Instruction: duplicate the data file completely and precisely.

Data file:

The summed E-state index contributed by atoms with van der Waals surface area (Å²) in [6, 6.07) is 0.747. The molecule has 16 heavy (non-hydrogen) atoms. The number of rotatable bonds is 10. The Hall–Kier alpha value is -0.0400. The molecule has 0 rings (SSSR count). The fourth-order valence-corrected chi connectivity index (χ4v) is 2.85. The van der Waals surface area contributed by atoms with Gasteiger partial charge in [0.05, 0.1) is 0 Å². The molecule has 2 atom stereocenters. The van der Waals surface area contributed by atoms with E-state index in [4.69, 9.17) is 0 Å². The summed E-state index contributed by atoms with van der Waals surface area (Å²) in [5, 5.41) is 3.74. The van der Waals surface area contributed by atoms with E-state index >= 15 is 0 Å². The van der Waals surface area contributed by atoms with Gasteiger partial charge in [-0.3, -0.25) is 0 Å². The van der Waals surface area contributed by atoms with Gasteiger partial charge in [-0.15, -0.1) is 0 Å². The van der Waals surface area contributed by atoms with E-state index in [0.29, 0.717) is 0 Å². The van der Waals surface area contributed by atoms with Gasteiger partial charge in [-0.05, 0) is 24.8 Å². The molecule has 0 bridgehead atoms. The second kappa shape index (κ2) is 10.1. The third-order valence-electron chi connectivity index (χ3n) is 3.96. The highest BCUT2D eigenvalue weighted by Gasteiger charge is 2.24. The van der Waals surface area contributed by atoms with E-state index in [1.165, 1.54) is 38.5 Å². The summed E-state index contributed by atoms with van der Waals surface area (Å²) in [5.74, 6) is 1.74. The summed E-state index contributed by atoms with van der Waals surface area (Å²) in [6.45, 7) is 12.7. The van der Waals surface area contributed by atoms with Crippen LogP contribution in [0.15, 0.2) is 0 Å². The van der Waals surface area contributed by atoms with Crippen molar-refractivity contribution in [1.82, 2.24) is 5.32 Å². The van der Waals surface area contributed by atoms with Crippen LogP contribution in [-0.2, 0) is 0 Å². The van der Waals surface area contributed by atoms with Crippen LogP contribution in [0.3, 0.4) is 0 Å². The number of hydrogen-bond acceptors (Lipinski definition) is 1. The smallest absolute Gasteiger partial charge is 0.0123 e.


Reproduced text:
The summed E-state index contributed by atoms with van der Waals surface area (Å²) in [6, 6.07) is 0.747. The molecule has 16 heavy (non-hydrogen) atoms. The number of rotatable bonds is 10. The Hall–Kier alpha value is -0.0400. The molecule has 0 rings (SSSR count). The fourth-order valence-corrected chi connectivity index (χ4v) is 2.85. The van der Waals surface area contributed by atoms with Gasteiger partial charge in [0.05, 0.1) is 0 Å². The molecule has 2 atom stereocenters. The van der Waals surface area contributed by atoms with E-state index in [4.69, 9.17) is 0 Å². The summed E-state index contributed by atoms with van der Waals surface area (Å²) in [5, 5.41) is 3.74. The van der Waals surface area contributed by atoms with E-state index >= 15 is 0 Å². The van der Waals surface area contributed by atoms with Gasteiger partial charge in [-0.3, -0.25) is 0 Å². The van der Waals surface area contributed by atoms with Gasteiger partial charge in [-0.15, -0.1) is 0 Å². The van der Waals surface area contributed by atoms with E-state index in [0.29, 0.717) is 0 Å². The van der Waals surface area contributed by atoms with Gasteiger partial charge in [-0.05, 0) is 24.8 Å². The molecule has 0 bridgehead atoms. The second kappa shape index (κ2) is 10.1. The third-order valence-electron chi connectivity index (χ3n) is 3.96. The highest BCUT2D eigenvalue weighted by Gasteiger charge is 2.24. The van der Waals surface area contributed by atoms with E-state index in [1.165, 1.54) is 38.5 Å². The summed E-state index contributed by atoms with van der Waals surface area (Å²) in [5.74, 6) is 1.74. The summed E-state index contributed by atoms with van der Waals surface area (Å²) in [6.45, 7) is 12.7. The van der Waals surface area contributed by atoms with Crippen LogP contribution in [0.15, 0.2) is 0 Å². The van der Waals surface area contributed by atoms with Crippen molar-refractivity contribution in [1.82, 2.24) is 5.32 Å². The van der Waals surface area contributed by atoms with Crippen LogP contribution in [-0.2, 0) is 0 Å². The van der Waals surface area contributed by atoms with Crippen LogP contribution in [0.3, 0.4) is 0 Å². The number of hydrogen-bond acceptors (Lipinski definition) is 1. The smallest absolute Gasteiger partial charge is 0.0123 e.